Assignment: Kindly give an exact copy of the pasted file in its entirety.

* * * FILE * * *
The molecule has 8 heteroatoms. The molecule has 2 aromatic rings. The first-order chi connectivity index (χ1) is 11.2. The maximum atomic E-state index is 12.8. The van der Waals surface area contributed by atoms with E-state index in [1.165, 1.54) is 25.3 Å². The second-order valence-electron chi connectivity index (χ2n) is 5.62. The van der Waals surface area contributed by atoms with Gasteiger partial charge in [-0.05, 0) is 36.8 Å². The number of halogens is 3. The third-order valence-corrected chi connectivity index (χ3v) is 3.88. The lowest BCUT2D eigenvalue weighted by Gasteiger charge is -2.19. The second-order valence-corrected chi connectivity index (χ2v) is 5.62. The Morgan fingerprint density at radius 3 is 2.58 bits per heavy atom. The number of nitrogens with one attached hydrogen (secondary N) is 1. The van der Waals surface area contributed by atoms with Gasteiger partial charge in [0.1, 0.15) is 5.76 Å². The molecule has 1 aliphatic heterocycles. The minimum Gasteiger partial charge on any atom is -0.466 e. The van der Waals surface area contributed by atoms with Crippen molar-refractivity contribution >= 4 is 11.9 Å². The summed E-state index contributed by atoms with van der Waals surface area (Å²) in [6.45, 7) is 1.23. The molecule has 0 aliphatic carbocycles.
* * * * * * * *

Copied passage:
The molecule has 8 heteroatoms. The molecule has 2 aromatic rings. The first-order chi connectivity index (χ1) is 11.2. The maximum atomic E-state index is 12.8. The van der Waals surface area contributed by atoms with E-state index in [1.165, 1.54) is 25.3 Å². The second-order valence-electron chi connectivity index (χ2n) is 5.62. The van der Waals surface area contributed by atoms with Gasteiger partial charge in [-0.05, 0) is 36.8 Å². The number of halogens is 3. The third-order valence-corrected chi connectivity index (χ3v) is 3.88. The lowest BCUT2D eigenvalue weighted by Gasteiger charge is -2.19. The second-order valence-corrected chi connectivity index (χ2v) is 5.62. The Morgan fingerprint density at radius 3 is 2.58 bits per heavy atom. The number of nitrogens with one attached hydrogen (secondary N) is 1. The van der Waals surface area contributed by atoms with Gasteiger partial charge in [0.1, 0.15) is 5.76 Å². The molecule has 1 aliphatic heterocycles. The minimum Gasteiger partial charge on any atom is -0.466 e. The van der Waals surface area contributed by atoms with Crippen molar-refractivity contribution >= 4 is 11.9 Å². The summed E-state index contributed by atoms with van der Waals surface area (Å²) in [6.45, 7) is 1.23. The molecule has 0 aliphatic carbocycles.